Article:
Rob Madge on 'My Son's a Queer, (But What Can You Do?)' celebrating the LGBTQ+ community
The actor shares how their debut show is a testament to the power of imagination and how they hope its message of acceptance influences future West End shows.
It's 2015. Bruno Mars’s “Uptown Funk” tops the charts. Birdman wins Best Picture at the Academy Awards. And over at Warwick University, two 18-year-olds throw themselves into all opportunities musical theatre-related; if it’s not a time to sing and dance, they don’t want to know anything about it.
Fast forward to 2023. The pair are in their twenties, and West End news consumes both of their lives. One of those people is myself. The other — Rob Madge. It’s a momentous full circle moment, not only professionally, but also personally, to chat to Rob about their debut West End show. To use the Disney line, it's a small world after all.
After playing a trio of male child musical roles — Gavroche in Les Miserables, the Artful Dodger in Oliver!, and Michael Banks in Mary Poppins — Rob’s now enjoying more West End success with My Son’s a Queer, at the Ambassadors Theatre.
Put simply, it’s a love letter to their childhood. During the show, they celebrate their family upbringing through dozens of home videos. It's a lot to pack into an hour, but the end result is an intoxicating, gut-punching hit of queer joy.
In our review, our critic said: "Rob Madge has now turned their life-to-date into a 75-minute celebration of being your best and truest self."
“[My Son’s a Queer] is such a hard thing to boil down," said Rob. "It's part cabaret, part musical, part play, part monologue, part stand-up. It’s therapy. It’s my brain just splattered on stage.”
But how did Rob pack over a decade’s worth of VHS clips into a musical monologue? We chatted about the magic of Disney, creating the show, the importance of LGBTQIA+ theatre, and perhaps the biggest stars of all: Rob’s parents.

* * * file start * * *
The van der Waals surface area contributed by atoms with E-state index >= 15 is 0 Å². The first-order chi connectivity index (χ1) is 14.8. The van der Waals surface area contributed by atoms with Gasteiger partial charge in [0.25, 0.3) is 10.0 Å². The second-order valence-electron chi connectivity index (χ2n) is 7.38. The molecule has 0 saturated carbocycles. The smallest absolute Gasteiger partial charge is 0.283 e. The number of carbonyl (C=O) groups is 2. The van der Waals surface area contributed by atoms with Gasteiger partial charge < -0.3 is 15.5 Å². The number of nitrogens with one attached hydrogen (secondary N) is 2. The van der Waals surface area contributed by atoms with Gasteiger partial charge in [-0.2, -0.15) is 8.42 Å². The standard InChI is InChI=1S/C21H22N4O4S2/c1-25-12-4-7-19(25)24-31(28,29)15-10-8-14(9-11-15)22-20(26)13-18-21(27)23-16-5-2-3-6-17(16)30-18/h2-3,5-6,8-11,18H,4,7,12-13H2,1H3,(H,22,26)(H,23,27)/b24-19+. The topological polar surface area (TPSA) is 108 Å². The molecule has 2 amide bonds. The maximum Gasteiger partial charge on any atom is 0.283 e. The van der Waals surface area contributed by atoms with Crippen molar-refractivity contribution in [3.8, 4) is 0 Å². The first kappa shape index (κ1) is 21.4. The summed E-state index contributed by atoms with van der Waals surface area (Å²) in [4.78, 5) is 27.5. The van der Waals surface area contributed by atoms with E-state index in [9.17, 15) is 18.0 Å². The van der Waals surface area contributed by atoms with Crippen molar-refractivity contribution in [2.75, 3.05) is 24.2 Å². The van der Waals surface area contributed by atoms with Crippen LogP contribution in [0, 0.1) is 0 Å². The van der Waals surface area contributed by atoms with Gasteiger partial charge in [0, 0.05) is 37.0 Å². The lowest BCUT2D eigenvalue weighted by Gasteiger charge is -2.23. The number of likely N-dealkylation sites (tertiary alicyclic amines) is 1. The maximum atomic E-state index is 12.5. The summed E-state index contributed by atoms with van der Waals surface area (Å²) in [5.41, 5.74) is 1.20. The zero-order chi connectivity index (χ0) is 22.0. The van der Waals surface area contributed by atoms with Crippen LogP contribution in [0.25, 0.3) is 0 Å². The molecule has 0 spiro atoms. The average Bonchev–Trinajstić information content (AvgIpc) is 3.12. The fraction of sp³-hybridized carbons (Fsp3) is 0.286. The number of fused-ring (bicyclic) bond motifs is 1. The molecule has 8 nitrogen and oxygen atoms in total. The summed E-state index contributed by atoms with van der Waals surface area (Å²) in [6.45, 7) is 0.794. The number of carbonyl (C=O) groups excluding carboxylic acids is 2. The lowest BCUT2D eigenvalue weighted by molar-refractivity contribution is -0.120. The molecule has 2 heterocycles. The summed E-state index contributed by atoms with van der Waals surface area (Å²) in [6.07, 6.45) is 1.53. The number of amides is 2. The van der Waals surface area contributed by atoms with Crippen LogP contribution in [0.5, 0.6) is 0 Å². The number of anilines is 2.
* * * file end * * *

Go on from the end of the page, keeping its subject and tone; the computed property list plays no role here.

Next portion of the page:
My Son’s a Queer, (But What Can You Do?) is at the Ambassadors Theatre.
Book My Son’s a Queer, (But What Can You Do?) tickets on London Theatre.
Rob’s childhood memories inform the show
If there were an award for biggest Disney fan, Rob would take the trophy. From a young age, Rob knew the lines inside out and wouldn't be afraid to tell their parents off if they got it wrong.
A formative trip to Disney World as a child would influence Rob's life. “Mum and Dad took me to Disney World in Florida when I was around four years old. I was just blown away by the colour and the magic and the scale of things,” said Rob.
Sadly, Rob and the family couldn't stay at Disney forever. But one holiday was enough to hook Rob into this wonderful world.
“When we got back from Disney World, I wanted to bring that experience into my tiny little house back in the Midlands, because it was boring," they continued. "Florida was huge and Disney World was massive and fantastical.”
The Florida trip isn't Rob's only standout childhood memory. There are plenty of references suited to a British audience throughout the show — old British sitcoms influence the play.
“I love Victoria Wood and Caroline Aherne," Rob said. "The Royle Family is probably the closest that I can get to this show. It’s the idea of this show being about a family that sit in front of the telly and watch things; I mean, it's almost Gogglebox, but make it gay.”
The home videos tell a heartwarming story
Just like Gogglebox clips become viral, Rob too quickly became a social media sensation for sharing videos online. In July 2020, Rob shared their homemade Disney parades on Twitter — to date, that video has over 600,000 views.
After the viral video, Rob received messages from people in similar positions — they’d put on shows for their family, but they didn’t enjoy the same upbringing. And thus, a show idea was born.
“We see lots of queer stories that say the family unit was a dreadful experience or a positive maternal figure," Rob said. "But we rarely see positive dads and supportive fathers. When people said it’s a rarity, I thought that’s what the show should be about.
"A masculine father who works as an electrical wholesaler, who couldn’t be further removed from theatre if he tried, was supporting and letting his son wear dresses and do what they wanna do,” Rob continued.
While they may not appear on stage, Rob's parents — Jon and Jan Madge — receive many mentions. So it’s only fair that the family worked on the show side-by-side.
“We went through the videos together," said Rob about watching the videos with their dad, Jon. "I would see him as my test audience a lot of the time with gags and with videos, and if he thought some were funny, I would throw those ones in there. If he didn't crack a smile at one, that would be cut. He was always there from the beginning of the writing process.”
But My Son’s a Queer isn’t just video after video. There’s comedy, monologues, and original music to enjoy too. And for each iteration of the show — at the Turbine Theatre, the Edinburgh Fringe, and the Garrick Theatre — Rob made slight tweaks to finesse the show to where it is today.